According to the Associated Press, the union is collaborating in the relocation process: “Company and union officials toured locations in Murfreesboro, Tenn., Shelbyville, Ind., Shelbyville, Ky., and Kansas City, Mo., over the last week as the company assesses a possible move.”
The relocation is part of a company-wide plan to cut costs. In July, the Milwaukee-based manufacturer reported a 91 percent decline in second quarter profits and plans to cut 1,000 jobs.
Montreal city workers to strike
After two years without a contract, the union representing 5,000 outside workers in the city of Montreal, Quebec have called a one-day strike for the last day of August to protest the slow pace of negotiations.
According to the Canadian Union of Public Employees (CUPE), the union has been waiting since June for the latest offer from the city. The action would be the first strike of its kind in the city in 18 years. While the city claims that the union is seeking to recoup concessions made in its last contract, the union maintains that it is merely seeking minimal wage gains and provisions against contracting out of work—the city just signed a $355 million contract with a private company for water metering.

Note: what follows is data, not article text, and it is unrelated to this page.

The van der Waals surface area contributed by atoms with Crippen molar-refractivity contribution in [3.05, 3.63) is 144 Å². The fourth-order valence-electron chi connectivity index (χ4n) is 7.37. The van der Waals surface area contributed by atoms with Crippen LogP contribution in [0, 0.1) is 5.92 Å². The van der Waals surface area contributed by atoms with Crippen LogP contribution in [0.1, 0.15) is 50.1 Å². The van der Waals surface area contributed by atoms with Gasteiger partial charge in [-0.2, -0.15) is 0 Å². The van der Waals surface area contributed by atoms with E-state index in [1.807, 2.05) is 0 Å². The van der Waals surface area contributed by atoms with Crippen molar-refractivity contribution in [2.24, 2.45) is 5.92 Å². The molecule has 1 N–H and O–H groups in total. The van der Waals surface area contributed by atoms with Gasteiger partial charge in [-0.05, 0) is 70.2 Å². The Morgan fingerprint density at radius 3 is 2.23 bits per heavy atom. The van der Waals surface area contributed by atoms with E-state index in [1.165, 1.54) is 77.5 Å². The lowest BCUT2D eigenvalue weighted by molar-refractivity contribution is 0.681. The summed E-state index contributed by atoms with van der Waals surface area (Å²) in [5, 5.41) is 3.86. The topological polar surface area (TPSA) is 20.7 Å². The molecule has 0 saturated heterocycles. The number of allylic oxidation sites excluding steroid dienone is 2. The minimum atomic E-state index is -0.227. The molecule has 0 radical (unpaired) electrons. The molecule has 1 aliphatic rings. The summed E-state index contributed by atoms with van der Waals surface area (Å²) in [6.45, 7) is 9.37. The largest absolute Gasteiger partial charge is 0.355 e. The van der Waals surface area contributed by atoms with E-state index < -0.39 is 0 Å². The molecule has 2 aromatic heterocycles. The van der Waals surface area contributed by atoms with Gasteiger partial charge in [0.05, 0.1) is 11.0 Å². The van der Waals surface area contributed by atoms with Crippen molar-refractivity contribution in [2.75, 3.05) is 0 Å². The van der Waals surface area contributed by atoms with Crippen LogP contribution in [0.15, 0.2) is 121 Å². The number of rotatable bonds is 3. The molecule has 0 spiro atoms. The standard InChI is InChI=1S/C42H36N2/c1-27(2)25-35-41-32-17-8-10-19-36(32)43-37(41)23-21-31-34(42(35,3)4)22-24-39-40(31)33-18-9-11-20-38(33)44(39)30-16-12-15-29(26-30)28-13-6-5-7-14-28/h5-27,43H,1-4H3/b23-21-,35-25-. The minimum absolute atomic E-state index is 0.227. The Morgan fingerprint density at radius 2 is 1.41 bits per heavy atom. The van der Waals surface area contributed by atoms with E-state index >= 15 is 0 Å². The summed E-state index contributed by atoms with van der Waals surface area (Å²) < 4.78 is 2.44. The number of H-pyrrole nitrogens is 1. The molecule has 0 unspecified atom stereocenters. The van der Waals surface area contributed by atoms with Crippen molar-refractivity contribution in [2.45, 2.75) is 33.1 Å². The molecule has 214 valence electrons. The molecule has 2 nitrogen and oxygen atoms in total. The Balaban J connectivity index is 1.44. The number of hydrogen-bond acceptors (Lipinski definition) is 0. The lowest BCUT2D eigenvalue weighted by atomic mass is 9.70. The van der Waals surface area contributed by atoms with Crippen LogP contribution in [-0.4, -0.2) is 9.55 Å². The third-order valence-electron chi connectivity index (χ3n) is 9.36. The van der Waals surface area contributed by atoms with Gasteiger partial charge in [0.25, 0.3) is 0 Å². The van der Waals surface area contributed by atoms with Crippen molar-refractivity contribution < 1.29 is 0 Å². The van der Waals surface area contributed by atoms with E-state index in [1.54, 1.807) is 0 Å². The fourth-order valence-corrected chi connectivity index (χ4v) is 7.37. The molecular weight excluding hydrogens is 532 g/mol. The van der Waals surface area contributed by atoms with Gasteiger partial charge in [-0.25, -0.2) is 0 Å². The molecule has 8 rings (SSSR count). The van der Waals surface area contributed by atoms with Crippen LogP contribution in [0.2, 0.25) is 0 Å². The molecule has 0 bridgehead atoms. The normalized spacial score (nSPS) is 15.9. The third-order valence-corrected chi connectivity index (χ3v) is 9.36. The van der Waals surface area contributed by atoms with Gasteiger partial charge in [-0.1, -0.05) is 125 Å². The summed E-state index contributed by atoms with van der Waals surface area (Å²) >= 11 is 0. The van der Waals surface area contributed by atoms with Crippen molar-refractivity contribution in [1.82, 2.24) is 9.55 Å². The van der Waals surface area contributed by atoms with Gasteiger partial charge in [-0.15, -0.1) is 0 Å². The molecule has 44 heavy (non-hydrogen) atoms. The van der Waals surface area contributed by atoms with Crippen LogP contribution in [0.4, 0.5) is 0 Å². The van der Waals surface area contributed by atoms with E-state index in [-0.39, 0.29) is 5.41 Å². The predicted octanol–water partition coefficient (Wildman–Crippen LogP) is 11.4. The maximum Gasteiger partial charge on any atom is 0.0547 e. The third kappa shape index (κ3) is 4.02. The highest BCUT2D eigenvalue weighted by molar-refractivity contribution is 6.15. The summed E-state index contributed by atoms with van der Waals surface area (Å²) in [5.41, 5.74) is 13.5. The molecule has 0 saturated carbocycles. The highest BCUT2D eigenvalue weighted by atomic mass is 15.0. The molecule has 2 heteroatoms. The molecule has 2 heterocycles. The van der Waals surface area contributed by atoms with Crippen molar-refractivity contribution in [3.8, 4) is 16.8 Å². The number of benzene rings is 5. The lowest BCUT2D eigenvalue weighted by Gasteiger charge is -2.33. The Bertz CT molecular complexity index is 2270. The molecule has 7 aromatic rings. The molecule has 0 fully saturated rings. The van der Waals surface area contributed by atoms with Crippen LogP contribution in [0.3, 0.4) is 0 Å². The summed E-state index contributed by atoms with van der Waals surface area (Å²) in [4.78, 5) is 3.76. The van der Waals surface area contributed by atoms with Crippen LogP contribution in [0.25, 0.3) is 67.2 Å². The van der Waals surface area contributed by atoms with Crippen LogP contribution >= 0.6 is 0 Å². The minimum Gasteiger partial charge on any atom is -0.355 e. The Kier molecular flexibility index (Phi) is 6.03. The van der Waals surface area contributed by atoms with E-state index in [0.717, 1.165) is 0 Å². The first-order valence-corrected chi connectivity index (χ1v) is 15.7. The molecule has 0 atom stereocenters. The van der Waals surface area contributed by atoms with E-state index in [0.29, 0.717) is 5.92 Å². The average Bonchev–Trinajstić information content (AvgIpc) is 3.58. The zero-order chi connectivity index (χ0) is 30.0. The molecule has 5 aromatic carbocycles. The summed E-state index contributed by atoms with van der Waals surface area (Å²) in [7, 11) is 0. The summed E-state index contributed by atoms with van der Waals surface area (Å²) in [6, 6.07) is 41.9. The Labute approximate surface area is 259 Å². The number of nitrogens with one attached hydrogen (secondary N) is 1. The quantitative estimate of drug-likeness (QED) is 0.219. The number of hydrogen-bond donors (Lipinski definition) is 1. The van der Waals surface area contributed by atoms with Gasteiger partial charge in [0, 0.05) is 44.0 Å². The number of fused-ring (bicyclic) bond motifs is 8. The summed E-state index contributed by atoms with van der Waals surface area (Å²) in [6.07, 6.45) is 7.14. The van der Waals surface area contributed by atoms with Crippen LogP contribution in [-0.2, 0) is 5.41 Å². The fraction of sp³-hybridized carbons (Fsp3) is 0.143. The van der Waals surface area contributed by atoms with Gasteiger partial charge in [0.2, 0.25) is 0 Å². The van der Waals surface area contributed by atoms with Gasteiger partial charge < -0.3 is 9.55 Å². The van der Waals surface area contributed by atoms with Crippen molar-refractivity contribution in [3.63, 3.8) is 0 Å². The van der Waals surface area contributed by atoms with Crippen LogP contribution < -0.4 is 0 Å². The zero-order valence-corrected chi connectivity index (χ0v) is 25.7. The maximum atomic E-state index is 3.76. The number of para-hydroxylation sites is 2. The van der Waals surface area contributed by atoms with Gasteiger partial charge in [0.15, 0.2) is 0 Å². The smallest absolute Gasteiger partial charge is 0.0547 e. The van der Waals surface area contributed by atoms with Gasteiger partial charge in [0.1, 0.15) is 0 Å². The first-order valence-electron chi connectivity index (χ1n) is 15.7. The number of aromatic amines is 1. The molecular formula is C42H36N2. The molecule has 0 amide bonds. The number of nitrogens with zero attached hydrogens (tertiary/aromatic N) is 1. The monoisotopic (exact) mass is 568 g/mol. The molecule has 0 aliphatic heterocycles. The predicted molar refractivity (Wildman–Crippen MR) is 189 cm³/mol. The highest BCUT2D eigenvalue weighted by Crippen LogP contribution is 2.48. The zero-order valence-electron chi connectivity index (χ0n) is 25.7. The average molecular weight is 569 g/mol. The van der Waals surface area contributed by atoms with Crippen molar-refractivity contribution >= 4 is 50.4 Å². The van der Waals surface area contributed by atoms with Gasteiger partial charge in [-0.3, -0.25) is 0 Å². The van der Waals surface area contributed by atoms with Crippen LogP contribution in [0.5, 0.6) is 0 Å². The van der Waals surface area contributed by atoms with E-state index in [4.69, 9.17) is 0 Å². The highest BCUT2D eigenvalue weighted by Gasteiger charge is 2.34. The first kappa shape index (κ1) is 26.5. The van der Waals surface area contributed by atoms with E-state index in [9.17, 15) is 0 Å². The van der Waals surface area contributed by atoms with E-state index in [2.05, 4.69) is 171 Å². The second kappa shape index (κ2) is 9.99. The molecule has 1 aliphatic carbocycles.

The two sides have been in negotiations over the designation of essential services since the strike date was announced last Wednesday and a mediator was brought in Monday to settle the matter.
Ontario driver examiners on strike
550 workers at DriveTest facilities across the province went on strike August 21 against Serco DES Inc., the company with the contract for driver testing in the country’s most populous province.
Driver examinations were privatized in the province in 2003 when Serco DES won its first 10-year contract and set up 55 DriveTest offices across Ontario. The United Steelworkers union represents the striking driving examiners and the main areas of dispute are wages, overtime and sick days. According to the union, many of its members are only employed through the summer months and are laid off during the winter, making job security one of the key issues.